Last night I worked on Glinda for a change. I changed her engine oil and filter change, lubed her suspension, straightened her steering wheel, and tightened her driver’s door handle.
Changing the oil and filter went without a hitch, but lubing the suspension was not without its challenge. Getting the fitting of the grease gun on the upper two balljoints’ zerk fittings is tight with the tires impinging. I ended up pulling the front wheels off to ensure the proper fit. After bolting them back on, I tried popping the hubcaps back on with my hand. The passenger’s side just wouldn’t go, so I got out my rubber mallet. After much banging, I finally the lip over all three bumps on the wheel. Sadly, a slight tug caused the cap to fall right off. The metal at the lip had cracked so there was no tension to keep the cap on. I thought I had at least one GUP cap that matched that set, but I couldn’t find it on the shelves. I did, however, find a nice, shiny set off an EM that fit beautifully, so Glinda’s got some new bling.
When I replaced Glinda’s turn signal switch a few months back, I screwed up and didn’t get the steering wheel reinstalled in the right orientation. Victoria has been driving around with the wheel at 11 o’clock to keep the car going straight. I tried to take care of that last night by driving the car straight into the driveway, removing the wheel, and putting it back on the splines as straight as I could. Before pulling the steering wheel off, I disconnected the battery so the horn wouldn’t sound. I noticed the positive terminal had some corrosion built up on it, so I cleaned both terminals and connectors thoroughly and coated the positive one to keep any new corrosion at bay.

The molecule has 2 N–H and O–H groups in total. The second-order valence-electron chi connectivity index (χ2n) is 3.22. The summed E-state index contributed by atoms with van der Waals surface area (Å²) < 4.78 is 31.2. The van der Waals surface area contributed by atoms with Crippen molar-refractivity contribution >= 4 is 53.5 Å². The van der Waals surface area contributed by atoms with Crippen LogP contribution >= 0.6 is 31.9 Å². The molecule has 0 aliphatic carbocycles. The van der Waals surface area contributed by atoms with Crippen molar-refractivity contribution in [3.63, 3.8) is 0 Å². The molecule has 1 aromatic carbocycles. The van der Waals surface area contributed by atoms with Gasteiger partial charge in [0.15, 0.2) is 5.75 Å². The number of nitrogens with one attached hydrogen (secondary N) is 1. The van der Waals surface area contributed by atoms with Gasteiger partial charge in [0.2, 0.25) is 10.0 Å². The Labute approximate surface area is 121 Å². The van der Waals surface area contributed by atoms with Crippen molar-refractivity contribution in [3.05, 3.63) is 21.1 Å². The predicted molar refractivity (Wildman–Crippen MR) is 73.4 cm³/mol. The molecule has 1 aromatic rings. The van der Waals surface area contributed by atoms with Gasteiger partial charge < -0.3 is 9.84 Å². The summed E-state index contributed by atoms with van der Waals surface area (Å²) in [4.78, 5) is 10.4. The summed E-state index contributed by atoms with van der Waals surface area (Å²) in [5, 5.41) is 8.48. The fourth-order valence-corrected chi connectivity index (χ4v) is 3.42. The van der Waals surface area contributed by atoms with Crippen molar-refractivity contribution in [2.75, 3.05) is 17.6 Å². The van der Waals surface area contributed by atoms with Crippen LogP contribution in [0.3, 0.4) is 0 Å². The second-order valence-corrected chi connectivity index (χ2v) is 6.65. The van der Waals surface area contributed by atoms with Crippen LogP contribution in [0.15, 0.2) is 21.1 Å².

Finally, to tighten the bolts retaining the outside driver’s door handle, I had to remove the armrest, window crank, and inside door handle before carefully removing the fragile, old door panel. I then peeled back the waterproof paper and snugged down the two #10 screws before everything could go back on again. The paper wasn’t installed correctly, so I fixed that. The lower edge of the paper needs to be fed into the horizontal slot so that any moisture runs down the paper and into the bottom of the door to drain as oppose to running over the inside lower surface of the door. A previous repairer had used duct tape to adhere the bottom edge to the inside surface below the slot. Not good, but now it’s right.
Prior to starting work on Glinda –while it was till light - I rolled Ringo out into the sunshine and swept out the garage and blew sanding dust off everything in preparation for shooting primer. Given the upcoming weather, my travel schedule, and the fact I just ordered primer this morning, I won’t have painting gun in hand until next Monday. In the meantime, I’ll be prepping the doors and grills for priming so everything will be done at once.